Isn’t that theory of value pretty much a bedrock principle of the free markets much beloved by us libertarians and some brands of conservative? Aren’t other theories of value useful tools for tyrants and scam artists?

  10. Dr. KN

    Yes something is generally only worth what somebody is willing to pay for it.

    The problem is that when markets freeze up because of fear and panic, there are a lot of securities that don’t trade at all. And then the “mark to market” adjustment is not based on any actual trade but on models, guesses and presumptions.

    Not all the debt instruments out there affected by this trading freeze are totally worthless. Some are backed by pools of mortgages that are not in foreclosure or default. Long term assets are being artifically drastically marked down as if they are nearly worthless.

    It is akin to saying your car is totally worthless if you cannot find somebody to buy in within the next hour.

    These are non cash losses but trigger all sorts of regulatory capital requirements that treat them as if they were cash losses. Then institutions have to attempt to raise new capital under the worst possible market circumstances. The interconnectedness of all these financial institutions exacerbates the problem as well. Markdowns at one can trigger more markdowns at others and it creates a cascade effect.

  11. There should be another section in the roundup about how the “mark to market” rules contributed to the financial crisis.

    It wasn’t supposed to be an exhaustive list. Anthony Randazzo had a concise explanation of what’s wrong with the mark-to-market regs in his Reason piece yesterday.

  12. Got it. It sounds to me like this sort of downward spiral due to market seizure is a risk that the investment banks should have known about. If they knew this was a risk, shouldn’t that have created an incentive to stop investing in shitty mortgage securities and their derivatives? Or did they simply assume that any such risk could be discounted because they could count on their friends in the US Treasury to bail them out in the event of financial Armageddon?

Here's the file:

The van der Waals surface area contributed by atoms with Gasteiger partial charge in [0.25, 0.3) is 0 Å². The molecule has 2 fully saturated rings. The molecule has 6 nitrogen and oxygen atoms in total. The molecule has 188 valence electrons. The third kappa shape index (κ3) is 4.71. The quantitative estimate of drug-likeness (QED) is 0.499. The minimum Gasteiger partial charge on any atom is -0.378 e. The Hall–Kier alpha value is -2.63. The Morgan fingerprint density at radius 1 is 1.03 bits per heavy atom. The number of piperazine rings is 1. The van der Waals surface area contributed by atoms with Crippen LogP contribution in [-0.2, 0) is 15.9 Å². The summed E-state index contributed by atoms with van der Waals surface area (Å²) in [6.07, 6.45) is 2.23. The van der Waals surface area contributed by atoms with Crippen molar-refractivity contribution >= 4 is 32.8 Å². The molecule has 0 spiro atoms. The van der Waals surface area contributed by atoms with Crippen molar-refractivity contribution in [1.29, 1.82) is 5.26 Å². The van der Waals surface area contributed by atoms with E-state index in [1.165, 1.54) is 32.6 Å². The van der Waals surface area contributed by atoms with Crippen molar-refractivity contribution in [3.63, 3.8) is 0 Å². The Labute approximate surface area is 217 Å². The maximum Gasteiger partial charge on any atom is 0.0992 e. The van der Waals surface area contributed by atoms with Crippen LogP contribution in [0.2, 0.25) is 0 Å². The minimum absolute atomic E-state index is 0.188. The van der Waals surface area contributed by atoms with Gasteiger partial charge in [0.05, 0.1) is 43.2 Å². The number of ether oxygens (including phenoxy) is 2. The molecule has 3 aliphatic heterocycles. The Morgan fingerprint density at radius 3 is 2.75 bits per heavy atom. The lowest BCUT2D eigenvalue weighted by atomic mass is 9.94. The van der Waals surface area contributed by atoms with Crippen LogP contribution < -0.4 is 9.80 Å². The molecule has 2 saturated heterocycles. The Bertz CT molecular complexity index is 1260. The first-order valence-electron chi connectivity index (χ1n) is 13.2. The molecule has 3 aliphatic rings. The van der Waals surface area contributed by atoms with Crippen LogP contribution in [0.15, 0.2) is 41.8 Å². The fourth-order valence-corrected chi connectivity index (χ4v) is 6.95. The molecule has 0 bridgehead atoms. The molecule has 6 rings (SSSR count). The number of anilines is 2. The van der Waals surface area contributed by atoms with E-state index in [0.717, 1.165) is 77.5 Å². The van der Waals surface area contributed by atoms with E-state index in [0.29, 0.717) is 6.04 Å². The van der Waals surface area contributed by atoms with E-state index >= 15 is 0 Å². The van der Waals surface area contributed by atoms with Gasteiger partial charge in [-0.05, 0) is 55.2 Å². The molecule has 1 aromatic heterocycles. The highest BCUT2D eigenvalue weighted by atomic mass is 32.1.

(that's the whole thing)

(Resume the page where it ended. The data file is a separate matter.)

If “mark to market” isn’t such a hot idea, what are the other alternatives and what shortcomings do they have?

  13. From what I understand, it basically instantiates into accouting rules the idea that an asset is only worth what someone else is willing to pay for it.

    The problem with mark-to-market is that it substitutes a hypothetical market value for the last real market transaction for the asset. Under traditional accounting, you carry financial assets at their cost – what you paid for them. What you paid for them is the last real market value assigned to those assets. Everything else is speculative.

    Mark-to-market is also very prone to abuse. Its what drove the Enron scam, after all. And it introduces a lot of volatility into balance sheets, which is one of the drivers (I think) of the current liquidity problem.

    One knock on cost-based accounting is that, if your assets lose value, your balance sheet looks better than it really is. The reason the Wall Streeters don’t like cost-based accounting is that it keeps them from trading on/leveraging unrealized gains. As we are seeing, leveraging your balance sheet with mark-to-market is a good way to realize short-term gains, but like all leveraging, it is risky.

  14. Let’s have mark-to-market when the market is going up, and cost accounting when the market is dropping. And when we own all the mortgages, we can have mark-to-election-year-politics.